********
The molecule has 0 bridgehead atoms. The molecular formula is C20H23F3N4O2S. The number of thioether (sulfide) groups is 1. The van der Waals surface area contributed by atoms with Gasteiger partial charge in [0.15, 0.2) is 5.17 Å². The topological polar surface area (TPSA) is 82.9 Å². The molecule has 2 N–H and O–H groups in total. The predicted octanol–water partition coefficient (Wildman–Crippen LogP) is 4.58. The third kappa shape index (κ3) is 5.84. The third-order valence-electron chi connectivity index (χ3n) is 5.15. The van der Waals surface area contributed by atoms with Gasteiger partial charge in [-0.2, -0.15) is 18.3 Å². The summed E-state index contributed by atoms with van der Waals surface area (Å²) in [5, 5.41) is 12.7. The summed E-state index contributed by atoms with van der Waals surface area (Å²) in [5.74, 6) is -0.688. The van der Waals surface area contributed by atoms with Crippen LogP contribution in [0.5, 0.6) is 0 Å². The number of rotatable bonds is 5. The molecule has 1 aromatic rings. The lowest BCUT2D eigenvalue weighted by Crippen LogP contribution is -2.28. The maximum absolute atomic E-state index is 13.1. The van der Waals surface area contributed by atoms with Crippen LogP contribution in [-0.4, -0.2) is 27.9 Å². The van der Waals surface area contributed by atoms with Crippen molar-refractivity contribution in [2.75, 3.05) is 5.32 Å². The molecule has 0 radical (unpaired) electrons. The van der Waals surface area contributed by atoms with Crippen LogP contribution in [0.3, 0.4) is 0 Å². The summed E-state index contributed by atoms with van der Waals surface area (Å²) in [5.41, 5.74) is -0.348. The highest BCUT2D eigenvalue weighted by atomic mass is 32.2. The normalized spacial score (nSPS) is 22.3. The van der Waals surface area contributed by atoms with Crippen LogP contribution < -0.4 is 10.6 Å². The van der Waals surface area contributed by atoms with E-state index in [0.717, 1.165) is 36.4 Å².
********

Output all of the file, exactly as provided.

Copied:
The molecule has 0 bridgehead atoms. The molecular formula is C20H23F3N4O2S. The number of thioether (sulfide) groups is 1. The van der Waals surface area contributed by atoms with Gasteiger partial charge in [0.15, 0.2) is 5.17 Å². The topological polar surface area (TPSA) is 82.9 Å². The molecule has 2 N–H and O–H groups in total. The predicted octanol–water partition coefficient (Wildman–Crippen LogP) is 4.58. The third kappa shape index (κ3) is 5.84. The third-order valence-electron chi connectivity index (χ3n) is 5.15. The van der Waals surface area contributed by atoms with Gasteiger partial charge in [-0.2, -0.15) is 18.3 Å². The summed E-state index contributed by atoms with van der Waals surface area (Å²) in [5, 5.41) is 12.7. The summed E-state index contributed by atoms with van der Waals surface area (Å²) in [5.74, 6) is -0.688. The van der Waals surface area contributed by atoms with Crippen LogP contribution in [0.5, 0.6) is 0 Å². The number of rotatable bonds is 5. The molecule has 1 aromatic rings. The lowest BCUT2D eigenvalue weighted by Crippen LogP contribution is -2.28. The maximum absolute atomic E-state index is 13.1. The van der Waals surface area contributed by atoms with Crippen LogP contribution in [-0.4, -0.2) is 27.9 Å². The van der Waals surface area contributed by atoms with Crippen molar-refractivity contribution in [2.75, 3.05) is 5.32 Å². The molecule has 0 radical (unpaired) electrons. The van der Waals surface area contributed by atoms with Crippen LogP contribution in [0.3, 0.4) is 0 Å². The summed E-state index contributed by atoms with van der Waals surface area (Å²) in [5.41, 5.74) is -0.348. The highest BCUT2D eigenvalue weighted by atomic mass is 32.2. The normalized spacial score (nSPS) is 22.3. The van der Waals surface area contributed by atoms with Crippen LogP contribution < -0.4 is 10.6 Å². The van der Waals surface area contributed by atoms with E-state index in [0.717, 1.165) is 36.4 Å².